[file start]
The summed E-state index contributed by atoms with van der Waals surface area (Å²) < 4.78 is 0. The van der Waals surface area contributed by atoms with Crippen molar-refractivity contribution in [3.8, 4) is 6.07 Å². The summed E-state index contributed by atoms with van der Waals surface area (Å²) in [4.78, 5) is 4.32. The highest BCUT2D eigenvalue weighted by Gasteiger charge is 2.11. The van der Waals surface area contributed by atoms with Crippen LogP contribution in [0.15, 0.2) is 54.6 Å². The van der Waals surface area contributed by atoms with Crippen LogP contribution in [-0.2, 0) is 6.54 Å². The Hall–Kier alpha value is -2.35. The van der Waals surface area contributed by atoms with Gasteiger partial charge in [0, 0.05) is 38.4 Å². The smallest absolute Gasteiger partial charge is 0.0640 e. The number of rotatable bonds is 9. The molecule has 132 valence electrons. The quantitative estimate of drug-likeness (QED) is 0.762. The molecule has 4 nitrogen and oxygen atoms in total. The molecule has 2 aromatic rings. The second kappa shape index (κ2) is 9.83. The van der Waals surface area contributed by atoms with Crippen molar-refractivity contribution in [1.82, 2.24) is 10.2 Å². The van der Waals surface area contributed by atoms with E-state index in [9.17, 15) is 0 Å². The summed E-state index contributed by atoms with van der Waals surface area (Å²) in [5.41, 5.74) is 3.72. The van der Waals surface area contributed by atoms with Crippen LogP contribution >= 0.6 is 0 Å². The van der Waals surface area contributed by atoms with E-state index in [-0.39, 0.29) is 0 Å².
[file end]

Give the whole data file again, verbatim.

The summed E-state index contributed by atoms with van der Waals surface area (Å²) < 4.78 is 0. The van der Waals surface area contributed by atoms with Crippen molar-refractivity contribution in [3.8, 4) is 6.07 Å². The summed E-state index contributed by atoms with van der Waals surface area (Å²) in [4.78, 5) is 4.32. The highest BCUT2D eigenvalue weighted by Gasteiger charge is 2.11. The van der Waals surface area contributed by atoms with Crippen LogP contribution in [0.15, 0.2) is 54.6 Å². The van der Waals surface area contributed by atoms with Crippen LogP contribution in [-0.2, 0) is 6.54 Å². The Hall–Kier alpha value is -2.35. The van der Waals surface area contributed by atoms with Gasteiger partial charge in [0, 0.05) is 38.4 Å². The smallest absolute Gasteiger partial charge is 0.0640 e. The number of rotatable bonds is 9. The molecule has 132 valence electrons. The quantitative estimate of drug-likeness (QED) is 0.762. The molecule has 4 nitrogen and oxygen atoms in total. The molecule has 2 aromatic rings. The second kappa shape index (κ2) is 9.83. The van der Waals surface area contributed by atoms with Crippen molar-refractivity contribution in [1.82, 2.24) is 10.2 Å². The van der Waals surface area contributed by atoms with E-state index in [9.17, 15) is 0 Å². The summed E-state index contributed by atoms with van der Waals surface area (Å²) in [5.41, 5.74) is 3.72. The van der Waals surface area contributed by atoms with Crippen LogP contribution >= 0.6 is 0 Å². The van der Waals surface area contributed by atoms with E-state index in [-0.39, 0.29) is 0 Å².